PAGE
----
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Field Notes 5E Character Journal Review

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I pack mountains of information in my Dungeons & Dragons campaigns that my players can choose to latch onto or let loose into the great sea that is our campaign’s narrative. Who is the emperor of the Kothian Empire? How did he reach the throne? Why did the Obsidian Circle want to eliminate the Choqiti wood elves? Where did the Choqiti retreat to in their time of need? Some players love to keep track of this sort of knowledge, keen that it will make an impact later in the campaign; others don’t, either because they’re uninterested or don’t have somewhere clean to write it down.

In all scenarios, invested player and not, I have an excellent solution: the Field Notes 5E Character Journal.

The Field Notes 5E Character journal is a newly released product of Field Notes, a company dedicated to providing tabletop roleplaying game players with clean mediums to keep track of their characters and campaigns. This particular item, the 5E Character Journal, specializes in organizing everything …

How to Play an Archfey in D&D

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Archfey are part of the god-like trio: archfiends, archfey, and great old ones. Each member of this class is unique, from Mephistopheles the Lord of No Mercy and Orcus the Prince of Undeath, to Hyrsam the Prince of Fools to Dendar the Night Serpent. Distinct from even these unique examples, archfey live on the Plane of Faerie, or the Feywild, where they play court and war amongst each other in a land of impossible flora and fauna.

Most of the time, they won’t appear directly in your campaign. They’ll be faraway actors, pulling the strings in the background as your party traverses the world. However, what if you would like an archfey or three to become major players? What if you’d like to use Oberon the Green Lord as a villain? Maybe Titania the Summer Queen as an ally? How about your warlock forms a pact with Hyrsam the Prince of Fools?
Well, you’ll need to know how to play one.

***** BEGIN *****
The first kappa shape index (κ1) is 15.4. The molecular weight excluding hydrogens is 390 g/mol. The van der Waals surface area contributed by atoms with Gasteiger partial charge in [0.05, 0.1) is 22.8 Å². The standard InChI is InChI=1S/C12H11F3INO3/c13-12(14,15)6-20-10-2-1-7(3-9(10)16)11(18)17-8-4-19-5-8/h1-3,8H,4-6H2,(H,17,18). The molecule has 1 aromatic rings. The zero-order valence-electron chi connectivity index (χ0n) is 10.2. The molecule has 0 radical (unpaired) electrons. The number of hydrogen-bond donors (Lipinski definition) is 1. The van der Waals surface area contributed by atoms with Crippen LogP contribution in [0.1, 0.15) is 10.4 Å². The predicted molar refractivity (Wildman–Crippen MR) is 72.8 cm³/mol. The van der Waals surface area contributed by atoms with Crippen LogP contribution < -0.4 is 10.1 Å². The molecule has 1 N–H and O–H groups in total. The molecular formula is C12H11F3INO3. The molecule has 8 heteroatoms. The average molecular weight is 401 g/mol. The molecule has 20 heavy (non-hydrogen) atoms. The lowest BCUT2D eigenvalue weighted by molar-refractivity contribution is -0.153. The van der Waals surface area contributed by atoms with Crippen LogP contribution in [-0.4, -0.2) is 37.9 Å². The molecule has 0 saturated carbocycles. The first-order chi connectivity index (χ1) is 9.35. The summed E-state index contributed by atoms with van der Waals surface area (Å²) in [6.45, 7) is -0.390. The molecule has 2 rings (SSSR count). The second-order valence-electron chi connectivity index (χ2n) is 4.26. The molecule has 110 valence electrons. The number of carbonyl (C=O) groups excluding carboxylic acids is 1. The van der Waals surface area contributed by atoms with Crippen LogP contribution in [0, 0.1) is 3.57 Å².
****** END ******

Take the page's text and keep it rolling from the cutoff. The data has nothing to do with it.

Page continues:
Outlined below are how I see archfey in my world, Eldar. They might be different in your setting or you mi…

How to Make Magic Prominent in Your D&D Setting

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Galen, City of Magic, is known for its eccentric populace, innovative spellcasting, and sky-reaching towers. Of great renown to all outside the city are its sorcery parlors. These establishments are run by magic-users who augment customers with arcane power. Some customers seek more strength, others want to change their body permanently. The parlors comply and make changes using various forms of arcane magic. Part of the time, the change is permanent. The rest of the time, the magical enchantment fades…

I’m preparing for my next Dungeons & Dragons campaign that’s probably going to be set in Galen, City of Magic. It’s the capital of a newly-established magocratic nation and the center of innovation, learning, and study of magic in my homegrown world. Arcana oozes into everyone’s life, whether they’re a peasant of unfortunate circumstance, a magewright fixing everlit lanterns, a half-orc bodyguard, or a goblin bandit posing as a halfling circus performer. In Galen, magic is everywh…

How to Keep Track of Your D&D Campaign

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When did the party receive four pegasi as a gift from the Choqiti wood elf tribe? Where did they cause a volcanic eruption and accidentally massacre a clan of peaceful fire genasi druids? What kind of creature was Kifirith? Who infiltrated the party as a doppelganger and fed Lord Elyas Embong all the information about the missing gold dragon? Where did the party begin their adventure?

These are all questions that arise during a Dungeons & Dragons campaign or between sessions. Players — and Dungeon Masters — aren’t always able to recall key details. That’s okay! D&D is a complicated, vast game during which unpredictable and confusing situations can arise. 
Dragon lords spy on dwarf settlements while polymorphed into an elf. The Hand of Vecna hides in the backpack of one of the adventurers. An army of hobgoblins marches on the city of Galen. Draagad Dalamissent was the storm giant who died at the hands of his brothers. We’re only human, how can we remember all of this informati…